3.      Australia (AORD) = 3752

4.      Germany (DAX) = 4658

5.      Russia (RTSI) = 892

6.      Canada (TSE) = 9656

7.      Brazil (Bovespa) = 47,859

8.      WTIC Oil = $58.92

9.      Copper = $2.08

 
This is our investment process. These are the macro TREND lines that matter. Today is a great opportunity to get invested.
 
From the 3 US indices to the 9 aforementioned global macro lines, if we I see them break sustainably, I will be prepared to move. As one of the budding young stars on the Research Edge analyst team, Rory Green, reminded me the other day (from one of his homeland idols, Irish soccer legend Roy Keane): "Fail to prepare. Prepare to fail."
 
Best of luck out there today,
KM
 

LONG ETFS

USO - Oil Fund-We bought USO on 7/6 on a pullback in oil over the last week. With the USD breaking down, oil should get a bid. 

EWZ - iShares Brazil-President Lula da Silva is the most economically effective of the populist Latin American leaders; on his watch policy makers have kept inflation at bay with a high rate policy and serviced debt -leading to an investment grade credit rating. Brazil has managed its interest rate to promote stimulus. Brazil is a major producer of commodities. We believe the country's profile matches up well with our re-flation theme.

QQQQ - PowerShares NASDAQ 100 - We bought Qs on 6/10 and added to the position on 7/7 to be long the US market. The index includes companies with better balance sheets that don't need as much financial leverage.

EWC - iShares Canada - We want to own what THE client (China) needs, namely commodities, as China builds out its infrastructure. Canada will benefit from commodity reflation, especially as the USD breaks down. We're net positive Harper's leadership, which diverges from Canada's large government recent history, and believe next year's Olympics in resource rich British Columbia should provide a positive catalyst for investors to get long the country.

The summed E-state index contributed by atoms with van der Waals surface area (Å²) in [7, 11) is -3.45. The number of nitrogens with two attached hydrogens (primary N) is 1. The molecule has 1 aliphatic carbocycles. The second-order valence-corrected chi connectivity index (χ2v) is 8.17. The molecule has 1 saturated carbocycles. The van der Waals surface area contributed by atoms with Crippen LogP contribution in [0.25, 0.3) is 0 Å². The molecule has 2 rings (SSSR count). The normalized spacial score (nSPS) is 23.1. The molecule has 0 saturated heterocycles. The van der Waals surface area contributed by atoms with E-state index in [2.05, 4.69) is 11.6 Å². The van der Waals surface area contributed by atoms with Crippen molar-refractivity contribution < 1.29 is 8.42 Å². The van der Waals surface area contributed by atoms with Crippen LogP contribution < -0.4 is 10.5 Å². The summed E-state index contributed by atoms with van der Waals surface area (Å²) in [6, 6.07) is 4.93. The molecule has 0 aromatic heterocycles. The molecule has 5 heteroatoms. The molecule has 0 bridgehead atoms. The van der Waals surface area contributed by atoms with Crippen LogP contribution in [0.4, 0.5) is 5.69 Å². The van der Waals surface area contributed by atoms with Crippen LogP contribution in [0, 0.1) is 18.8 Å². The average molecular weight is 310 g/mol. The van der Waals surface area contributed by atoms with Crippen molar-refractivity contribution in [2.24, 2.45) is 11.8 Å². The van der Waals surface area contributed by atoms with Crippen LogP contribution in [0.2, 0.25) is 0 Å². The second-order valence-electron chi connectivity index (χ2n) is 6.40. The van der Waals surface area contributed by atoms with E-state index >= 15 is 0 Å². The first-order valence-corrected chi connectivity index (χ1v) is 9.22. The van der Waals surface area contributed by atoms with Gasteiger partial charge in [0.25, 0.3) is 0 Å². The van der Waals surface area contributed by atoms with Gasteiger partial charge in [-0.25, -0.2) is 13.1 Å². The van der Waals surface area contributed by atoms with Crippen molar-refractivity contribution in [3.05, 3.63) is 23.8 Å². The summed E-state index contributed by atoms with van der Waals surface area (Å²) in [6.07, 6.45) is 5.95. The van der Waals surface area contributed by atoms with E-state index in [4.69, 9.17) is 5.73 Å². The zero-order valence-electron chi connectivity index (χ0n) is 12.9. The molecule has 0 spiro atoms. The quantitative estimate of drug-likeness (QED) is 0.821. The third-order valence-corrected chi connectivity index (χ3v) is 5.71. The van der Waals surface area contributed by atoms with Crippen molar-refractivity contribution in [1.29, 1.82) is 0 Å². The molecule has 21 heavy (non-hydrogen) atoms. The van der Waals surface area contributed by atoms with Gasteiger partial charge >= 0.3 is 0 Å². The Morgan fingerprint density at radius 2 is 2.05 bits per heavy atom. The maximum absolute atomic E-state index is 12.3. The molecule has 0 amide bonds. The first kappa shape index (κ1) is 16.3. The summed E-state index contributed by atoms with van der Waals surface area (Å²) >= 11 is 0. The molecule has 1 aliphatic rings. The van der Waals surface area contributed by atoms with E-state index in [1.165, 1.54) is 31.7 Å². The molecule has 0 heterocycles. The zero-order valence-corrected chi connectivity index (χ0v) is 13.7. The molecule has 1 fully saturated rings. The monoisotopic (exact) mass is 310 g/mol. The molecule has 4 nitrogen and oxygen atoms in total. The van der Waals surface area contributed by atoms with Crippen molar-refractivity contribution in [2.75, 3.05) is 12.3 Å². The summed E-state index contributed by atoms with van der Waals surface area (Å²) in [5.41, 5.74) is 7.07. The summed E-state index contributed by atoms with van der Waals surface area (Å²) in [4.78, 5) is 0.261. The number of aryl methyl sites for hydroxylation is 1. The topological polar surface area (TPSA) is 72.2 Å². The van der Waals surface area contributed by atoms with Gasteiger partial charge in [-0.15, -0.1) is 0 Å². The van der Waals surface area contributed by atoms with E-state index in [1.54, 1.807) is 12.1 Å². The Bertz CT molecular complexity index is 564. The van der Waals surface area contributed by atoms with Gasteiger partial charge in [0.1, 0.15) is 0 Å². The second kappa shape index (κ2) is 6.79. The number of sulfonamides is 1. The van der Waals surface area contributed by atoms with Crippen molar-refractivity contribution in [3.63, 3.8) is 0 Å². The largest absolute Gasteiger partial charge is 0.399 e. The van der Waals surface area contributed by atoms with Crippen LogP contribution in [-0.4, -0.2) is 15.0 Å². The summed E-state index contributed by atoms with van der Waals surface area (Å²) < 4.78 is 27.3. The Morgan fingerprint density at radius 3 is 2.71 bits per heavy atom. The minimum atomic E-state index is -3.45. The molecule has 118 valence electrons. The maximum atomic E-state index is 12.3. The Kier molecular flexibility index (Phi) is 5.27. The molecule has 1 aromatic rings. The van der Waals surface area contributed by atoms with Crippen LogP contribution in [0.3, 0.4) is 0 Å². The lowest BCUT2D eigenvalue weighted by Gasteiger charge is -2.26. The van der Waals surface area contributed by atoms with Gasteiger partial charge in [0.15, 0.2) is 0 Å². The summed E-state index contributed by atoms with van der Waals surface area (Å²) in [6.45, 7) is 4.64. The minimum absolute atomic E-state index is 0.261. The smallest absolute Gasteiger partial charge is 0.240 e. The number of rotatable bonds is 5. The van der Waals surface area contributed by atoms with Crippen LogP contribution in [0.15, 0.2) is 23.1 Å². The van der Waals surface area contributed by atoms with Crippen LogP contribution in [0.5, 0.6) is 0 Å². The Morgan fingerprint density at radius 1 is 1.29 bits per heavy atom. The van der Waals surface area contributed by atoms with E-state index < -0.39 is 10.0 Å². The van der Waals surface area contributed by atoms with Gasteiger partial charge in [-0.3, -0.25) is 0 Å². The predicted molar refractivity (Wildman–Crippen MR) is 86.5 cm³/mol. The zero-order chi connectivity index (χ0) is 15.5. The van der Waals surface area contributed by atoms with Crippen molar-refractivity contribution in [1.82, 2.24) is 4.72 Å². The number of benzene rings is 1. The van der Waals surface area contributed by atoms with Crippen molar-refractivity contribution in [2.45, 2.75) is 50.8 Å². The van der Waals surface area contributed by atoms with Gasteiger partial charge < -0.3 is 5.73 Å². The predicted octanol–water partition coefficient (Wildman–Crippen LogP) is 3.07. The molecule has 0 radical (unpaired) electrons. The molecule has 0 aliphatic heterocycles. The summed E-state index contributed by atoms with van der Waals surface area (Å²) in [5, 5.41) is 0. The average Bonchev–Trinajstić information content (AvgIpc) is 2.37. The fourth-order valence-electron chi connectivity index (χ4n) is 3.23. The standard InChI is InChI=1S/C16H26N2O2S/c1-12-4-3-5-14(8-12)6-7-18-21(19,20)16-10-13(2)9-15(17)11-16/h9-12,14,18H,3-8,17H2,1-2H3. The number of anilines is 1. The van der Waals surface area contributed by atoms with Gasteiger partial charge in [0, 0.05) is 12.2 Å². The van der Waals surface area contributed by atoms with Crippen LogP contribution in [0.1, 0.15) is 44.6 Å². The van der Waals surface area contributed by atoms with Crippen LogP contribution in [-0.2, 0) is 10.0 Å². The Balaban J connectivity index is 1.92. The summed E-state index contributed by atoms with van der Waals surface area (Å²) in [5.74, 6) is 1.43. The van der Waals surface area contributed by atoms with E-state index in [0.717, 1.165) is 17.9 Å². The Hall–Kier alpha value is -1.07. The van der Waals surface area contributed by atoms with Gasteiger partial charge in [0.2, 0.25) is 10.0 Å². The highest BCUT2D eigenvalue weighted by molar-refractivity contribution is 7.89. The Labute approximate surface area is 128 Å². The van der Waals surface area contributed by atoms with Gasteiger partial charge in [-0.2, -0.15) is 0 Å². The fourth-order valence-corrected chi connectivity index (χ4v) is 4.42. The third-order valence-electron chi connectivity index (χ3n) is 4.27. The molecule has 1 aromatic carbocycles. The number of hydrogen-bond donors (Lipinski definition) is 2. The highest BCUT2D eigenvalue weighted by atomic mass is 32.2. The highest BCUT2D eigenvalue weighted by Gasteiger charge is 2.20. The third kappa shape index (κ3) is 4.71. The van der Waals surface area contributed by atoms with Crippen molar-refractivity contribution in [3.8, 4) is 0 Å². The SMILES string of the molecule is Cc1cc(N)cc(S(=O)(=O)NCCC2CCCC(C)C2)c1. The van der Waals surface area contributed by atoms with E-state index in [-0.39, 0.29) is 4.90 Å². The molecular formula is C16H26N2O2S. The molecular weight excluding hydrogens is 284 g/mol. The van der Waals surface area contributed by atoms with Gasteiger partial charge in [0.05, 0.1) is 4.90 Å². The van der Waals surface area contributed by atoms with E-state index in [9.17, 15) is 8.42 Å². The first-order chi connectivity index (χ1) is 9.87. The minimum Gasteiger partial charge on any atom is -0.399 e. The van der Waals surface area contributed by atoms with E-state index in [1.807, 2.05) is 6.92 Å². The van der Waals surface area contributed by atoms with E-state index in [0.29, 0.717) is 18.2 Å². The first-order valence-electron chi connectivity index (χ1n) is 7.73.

XLE - SPDR Energy - We think Energy works higher if the Buck breaks down.  XLE is working against us as one of the worst sectors in the market right now. TRADE and TREND are negative.

CAF - Morgan Stanley China Fund - A closed-end fund providing exposure to the Shanghai A share market, we use CAF tactically to ride the wave of returning confidence among domestic Chinese investors fed by the stimulus package. To date the Chinese have shown leadership and a proactive response to the global recession, and now their number one priority is to offset contracting external demand with domestic growth.

TIP- iShares TIPS - The iShares etf, TIP, which is 90% invested in the inflation protected sector of the US Treasury Market currently offers a compelling yield on TTM basis of 5.89%. We believe that future inflation expectations are currently mispriced and that TIPS are a compelling way to own yield on an inflation protected basis, especially in the context of our re-flation thesis.

XLV- SPDR Healthcare - We re-initiated our long position in healthcare on 6/29.  Our healthcare sector head, Tom Tobin, wants to fade the public plan, and he's been right on this one all year.

GLD - SPDR Gold - Buying back the GLD that we sold higher earlier in June on 6/30. In an equity market that is losing its bullish momentum, we expect the masses to rotate back to Gold.  We also think the glittery metal will benefit in the intermediate term as inflation concerns accelerate into Q4.
 

SHORT ETFS

XLP - SPDR Consumer Staples - We shorted XLP on the bounce on 6/17.   Added to the position on 7/1, as our stance on the consumer is no longer bullish like it was in Q2, when gas prices and mortgage rates were dramatically lower.

SHY - iShares 1-3 Year Treasury Bonds - If you pull up a three year chart of 2-Year Treasuries you'll see the massive macro Trend of interest rates starting to move in the opposite direction. We call this chart the "Queen Mary" and its new-found positive slope means that America's cost of capital will start to go up, implying that access to capital will tighten. Yields are going to continue to make higher-highs and higher lows until consensus gets realistic.